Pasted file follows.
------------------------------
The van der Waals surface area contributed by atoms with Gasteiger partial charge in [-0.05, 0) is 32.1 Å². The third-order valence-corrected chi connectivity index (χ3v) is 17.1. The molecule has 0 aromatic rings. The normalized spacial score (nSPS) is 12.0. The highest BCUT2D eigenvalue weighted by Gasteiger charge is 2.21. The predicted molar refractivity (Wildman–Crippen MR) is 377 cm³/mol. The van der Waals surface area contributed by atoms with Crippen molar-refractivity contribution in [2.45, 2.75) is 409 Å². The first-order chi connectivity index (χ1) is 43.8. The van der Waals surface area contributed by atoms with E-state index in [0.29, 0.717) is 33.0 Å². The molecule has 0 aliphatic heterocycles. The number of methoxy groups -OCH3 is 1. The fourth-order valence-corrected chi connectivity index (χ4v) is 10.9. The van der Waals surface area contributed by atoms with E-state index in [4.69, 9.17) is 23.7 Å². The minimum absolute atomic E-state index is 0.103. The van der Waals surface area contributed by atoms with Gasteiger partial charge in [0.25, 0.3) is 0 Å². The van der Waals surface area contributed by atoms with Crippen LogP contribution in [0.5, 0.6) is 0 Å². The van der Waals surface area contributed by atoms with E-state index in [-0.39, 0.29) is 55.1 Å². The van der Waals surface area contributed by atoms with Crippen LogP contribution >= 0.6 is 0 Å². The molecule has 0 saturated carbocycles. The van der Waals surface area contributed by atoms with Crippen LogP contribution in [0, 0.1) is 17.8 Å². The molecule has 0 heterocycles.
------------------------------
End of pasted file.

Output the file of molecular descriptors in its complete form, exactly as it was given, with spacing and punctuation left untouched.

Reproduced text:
The van der Waals surface area contributed by atoms with Gasteiger partial charge in [-0.05, 0) is 32.1 Å². The third-order valence-corrected chi connectivity index (χ3v) is 17.1. The molecule has 0 aromatic rings. The normalized spacial score (nSPS) is 12.0. The highest BCUT2D eigenvalue weighted by Gasteiger charge is 2.21. The predicted molar refractivity (Wildman–Crippen MR) is 377 cm³/mol. The van der Waals surface area contributed by atoms with Crippen molar-refractivity contribution in [2.45, 2.75) is 409 Å². The first-order chi connectivity index (χ1) is 43.8. The van der Waals surface area contributed by atoms with E-state index in [0.29, 0.717) is 33.0 Å². The molecule has 0 aliphatic heterocycles. The number of methoxy groups -OCH3 is 1. The fourth-order valence-corrected chi connectivity index (χ4v) is 10.9. The van der Waals surface area contributed by atoms with E-state index in [4.69, 9.17) is 23.7 Å². The minimum absolute atomic E-state index is 0.103. The van der Waals surface area contributed by atoms with Gasteiger partial charge in [0.25, 0.3) is 0 Å². The van der Waals surface area contributed by atoms with Crippen LogP contribution in [0.5, 0.6) is 0 Å². The van der Waals surface area contributed by atoms with E-state index in [-0.39, 0.29) is 55.1 Å². The van der Waals surface area contributed by atoms with Crippen LogP contribution >= 0.6 is 0 Å². The molecule has 0 saturated carbocycles. The van der Waals surface area contributed by atoms with Crippen LogP contribution in [0, 0.1) is 17.8 Å². The molecule has 0 heterocycles.